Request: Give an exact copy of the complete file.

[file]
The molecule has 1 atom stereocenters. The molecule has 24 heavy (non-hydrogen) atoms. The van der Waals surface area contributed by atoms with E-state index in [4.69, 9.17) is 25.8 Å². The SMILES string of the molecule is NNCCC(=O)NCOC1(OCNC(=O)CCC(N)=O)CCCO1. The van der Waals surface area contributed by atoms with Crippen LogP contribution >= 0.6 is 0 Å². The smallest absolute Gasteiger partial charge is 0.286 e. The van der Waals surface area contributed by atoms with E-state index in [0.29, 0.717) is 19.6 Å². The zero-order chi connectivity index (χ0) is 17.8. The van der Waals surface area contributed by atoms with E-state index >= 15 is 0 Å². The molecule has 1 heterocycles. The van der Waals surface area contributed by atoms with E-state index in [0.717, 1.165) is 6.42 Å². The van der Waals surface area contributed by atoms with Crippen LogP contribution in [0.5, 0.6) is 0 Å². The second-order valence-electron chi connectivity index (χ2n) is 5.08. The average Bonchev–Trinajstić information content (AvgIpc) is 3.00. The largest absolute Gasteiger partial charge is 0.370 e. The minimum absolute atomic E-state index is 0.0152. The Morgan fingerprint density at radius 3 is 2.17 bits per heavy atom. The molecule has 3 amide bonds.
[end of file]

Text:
The molecule has 1 atom stereocenters. The molecule has 24 heavy (non-hydrogen) atoms. The van der Waals surface area contributed by atoms with E-state index in [4.69, 9.17) is 25.8 Å². The SMILES string of the molecule is NNCCC(=O)NCOC1(OCNC(=O)CCC(N)=O)CCCO1. The van der Waals surface area contributed by atoms with Crippen LogP contribution >= 0.6 is 0 Å². The smallest absolute Gasteiger partial charge is 0.286 e. The van der Waals surface area contributed by atoms with E-state index in [0.29, 0.717) is 19.6 Å². The zero-order chi connectivity index (χ0) is 17.8. The van der Waals surface area contributed by atoms with E-state index >= 15 is 0 Å². The molecule has 1 heterocycles. The van der Waals surface area contributed by atoms with E-state index in [0.717, 1.165) is 6.42 Å². The van der Waals surface area contributed by atoms with Crippen LogP contribution in [0.5, 0.6) is 0 Å². The second-order valence-electron chi connectivity index (χ2n) is 5.08. The average Bonchev–Trinajstić information content (AvgIpc) is 3.00. The largest absolute Gasteiger partial charge is 0.370 e. The minimum absolute atomic E-state index is 0.0152. The Morgan fingerprint density at radius 3 is 2.17 bits per heavy atom. The molecule has 3 amide bonds.